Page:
Adventurous Aerial Activities Ahead

I knew this day would eventually arrive. It’s time to go up the mast. It’s an unavoidable part of owning a sailboat. Things that are way too high to reach from the deck occasionally need to be inspected, repaired, or in this case, installed. The parts are finally all here for the radar mount, and it’s time to put it up.

Radar1

By the way, this is the special adapter that we had to order to make the standard Scanstrut radar mount work on our Z-Spar furling mast:

Radar2

Now when the need to go aloft arises, you can either pay someone to do it for you, or work out a way to do it yourself. Since climbing a mast doesn’t require any special skills, and being the self-sufficient types that we are, we’d rather do it ourselves. Besides, you never know when the need to go aloft to fix something might arise when we’re off on distant shores and there’s no one but us to do it.

Normally the way you’d go about this is to have someone take a halyard (rope used to raise a sail) to one of the boat’s winches and crank the other person aloft. Now while Rhonda might be pretty handy with tools (she has her own toolbox after all), the types of things that need to be done aloft, like drilling metal and installing pop rivets, is more in my skill set than hers. But there’s no physical way she’s going to be able to crank my 190 pounds 30 feet (or more) up the mast. So after looking at a few alternatives, we went with this:

Radar3

The ATN Mastclimber is a set of rope ascenders similar to those that rock climbers use. One has a set of stirrups attached that you can stand in, and the other one you attach to your bosun’s chair. You slide the ascenders onto a halyard and basically inch-worm your way up the line by standing in the stirrups in order to slide the seat higher, and then sitting in the seat to raise the stirrups. Reverse the process to descend. In theory, I should be able to use these to climb the mast by myself, while Rhonda takes a safety line to a winch as a precaution to ensure I won’t fall if something doesn’t work with the ascenders.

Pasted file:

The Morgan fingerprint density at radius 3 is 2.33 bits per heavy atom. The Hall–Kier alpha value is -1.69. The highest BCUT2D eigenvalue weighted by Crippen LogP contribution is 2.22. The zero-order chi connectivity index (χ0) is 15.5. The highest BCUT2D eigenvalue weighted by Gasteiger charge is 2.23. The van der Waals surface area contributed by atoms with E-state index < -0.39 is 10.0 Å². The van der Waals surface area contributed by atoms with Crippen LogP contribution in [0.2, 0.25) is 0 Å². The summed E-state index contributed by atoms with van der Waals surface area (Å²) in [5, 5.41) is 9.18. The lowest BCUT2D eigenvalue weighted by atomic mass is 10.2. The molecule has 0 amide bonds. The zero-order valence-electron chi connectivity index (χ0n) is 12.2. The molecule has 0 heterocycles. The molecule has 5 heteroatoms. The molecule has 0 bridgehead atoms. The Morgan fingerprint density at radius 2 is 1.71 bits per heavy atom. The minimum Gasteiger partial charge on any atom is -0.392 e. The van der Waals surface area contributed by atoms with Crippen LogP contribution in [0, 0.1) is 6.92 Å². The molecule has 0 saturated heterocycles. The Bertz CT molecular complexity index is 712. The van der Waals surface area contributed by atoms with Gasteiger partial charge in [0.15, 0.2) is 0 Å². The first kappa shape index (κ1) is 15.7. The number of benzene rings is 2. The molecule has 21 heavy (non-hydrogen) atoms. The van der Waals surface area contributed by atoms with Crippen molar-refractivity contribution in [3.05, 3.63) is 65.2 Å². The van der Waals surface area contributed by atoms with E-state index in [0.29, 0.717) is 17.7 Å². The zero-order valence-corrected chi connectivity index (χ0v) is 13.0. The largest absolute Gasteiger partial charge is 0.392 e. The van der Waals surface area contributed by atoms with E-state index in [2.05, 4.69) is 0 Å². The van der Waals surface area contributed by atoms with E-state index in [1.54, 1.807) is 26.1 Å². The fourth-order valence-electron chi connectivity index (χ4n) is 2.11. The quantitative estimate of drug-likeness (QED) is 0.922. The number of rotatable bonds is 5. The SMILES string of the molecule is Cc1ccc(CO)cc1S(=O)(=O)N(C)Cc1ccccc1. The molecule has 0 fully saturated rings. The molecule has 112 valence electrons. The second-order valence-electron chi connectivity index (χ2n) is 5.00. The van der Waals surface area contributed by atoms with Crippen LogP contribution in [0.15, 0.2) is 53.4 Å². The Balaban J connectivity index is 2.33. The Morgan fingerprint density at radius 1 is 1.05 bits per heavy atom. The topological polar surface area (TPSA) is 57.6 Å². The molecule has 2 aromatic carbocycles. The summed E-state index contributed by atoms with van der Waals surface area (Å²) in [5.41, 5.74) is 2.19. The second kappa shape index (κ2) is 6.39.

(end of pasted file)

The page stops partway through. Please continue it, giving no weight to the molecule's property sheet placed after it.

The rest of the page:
That’s the theory, anyway. We’re about to put theory to practice. Stay tuned dear reader!

2 thoughts on “Adventurous Aerial Activities Ahead

  1. John Miller - S/V Dulcinea

    I have this ascender! My model includes the seat though. It will take you a while to get a rhythm going, but eventually you will find what works best for you. WEAR GLOVES though. I have gotten pinched on the descent before. on the Ascent, you really don’t have to squeeze the device, just push it up from the bottom. I have used this totally by myself before with no problem! Understand that since you are only moving 6 to 8 inches at a time it will take you a little while to get to the top of your mast. The speed depends upon your fitness level… it is a good work out though! looking forward to the next post!

    Reply
    1. Robert Post author

      I already had a really nice bosun’s seat, so I was glad that ATN sold a set (which was a little cheaper) that let you bring your own seat. Thanks for the tip about the gloves, I can definitely see how you could pinch yourself in the ascender jaws.

      Reply

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